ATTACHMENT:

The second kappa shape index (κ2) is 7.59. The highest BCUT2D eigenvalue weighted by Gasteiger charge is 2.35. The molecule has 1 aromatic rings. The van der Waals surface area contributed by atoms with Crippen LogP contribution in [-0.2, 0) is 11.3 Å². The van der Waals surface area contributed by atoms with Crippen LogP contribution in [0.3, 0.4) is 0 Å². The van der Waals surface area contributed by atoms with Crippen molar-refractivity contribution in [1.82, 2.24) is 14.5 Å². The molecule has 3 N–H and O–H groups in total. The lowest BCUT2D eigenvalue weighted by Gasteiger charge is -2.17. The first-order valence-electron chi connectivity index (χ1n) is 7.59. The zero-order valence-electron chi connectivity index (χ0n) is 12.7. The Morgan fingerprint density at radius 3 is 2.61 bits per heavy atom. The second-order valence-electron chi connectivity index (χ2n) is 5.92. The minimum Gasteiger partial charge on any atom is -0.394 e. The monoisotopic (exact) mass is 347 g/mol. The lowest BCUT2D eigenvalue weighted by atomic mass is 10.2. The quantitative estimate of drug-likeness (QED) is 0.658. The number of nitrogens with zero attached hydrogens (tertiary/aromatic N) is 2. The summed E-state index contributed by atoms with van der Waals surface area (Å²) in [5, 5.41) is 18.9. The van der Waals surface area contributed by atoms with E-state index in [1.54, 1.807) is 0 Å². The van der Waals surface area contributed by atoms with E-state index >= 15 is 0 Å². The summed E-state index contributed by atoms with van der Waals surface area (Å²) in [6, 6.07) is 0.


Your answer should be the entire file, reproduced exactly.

The second kappa shape index (κ2) is 7.59. The highest BCUT2D eigenvalue weighted by Gasteiger charge is 2.35. The molecule has 1 aromatic rings. The van der Waals surface area contributed by atoms with Crippen LogP contribution in [-0.2, 0) is 11.3 Å². The van der Waals surface area contributed by atoms with Crippen LogP contribution in [0.3, 0.4) is 0 Å². The van der Waals surface area contributed by atoms with Crippen molar-refractivity contribution in [1.82, 2.24) is 14.5 Å². The molecule has 3 N–H and O–H groups in total. The lowest BCUT2D eigenvalue weighted by Gasteiger charge is -2.17. The first-order valence-electron chi connectivity index (χ1n) is 7.59. The zero-order valence-electron chi connectivity index (χ0n) is 12.7. The Morgan fingerprint density at radius 3 is 2.61 bits per heavy atom. The second-order valence-electron chi connectivity index (χ2n) is 5.92. The minimum Gasteiger partial charge on any atom is -0.394 e. The monoisotopic (exact) mass is 347 g/mol. The lowest BCUT2D eigenvalue weighted by atomic mass is 10.2. The quantitative estimate of drug-likeness (QED) is 0.658. The number of nitrogens with zero attached hydrogens (tertiary/aromatic N) is 2. The summed E-state index contributed by atoms with van der Waals surface area (Å²) in [5, 5.41) is 18.9. The van der Waals surface area contributed by atoms with E-state index in [1.54, 1.807) is 0 Å². The van der Waals surface area contributed by atoms with E-state index >= 15 is 0 Å². The summed E-state index contributed by atoms with van der Waals surface area (Å²) in [6, 6.07) is 0.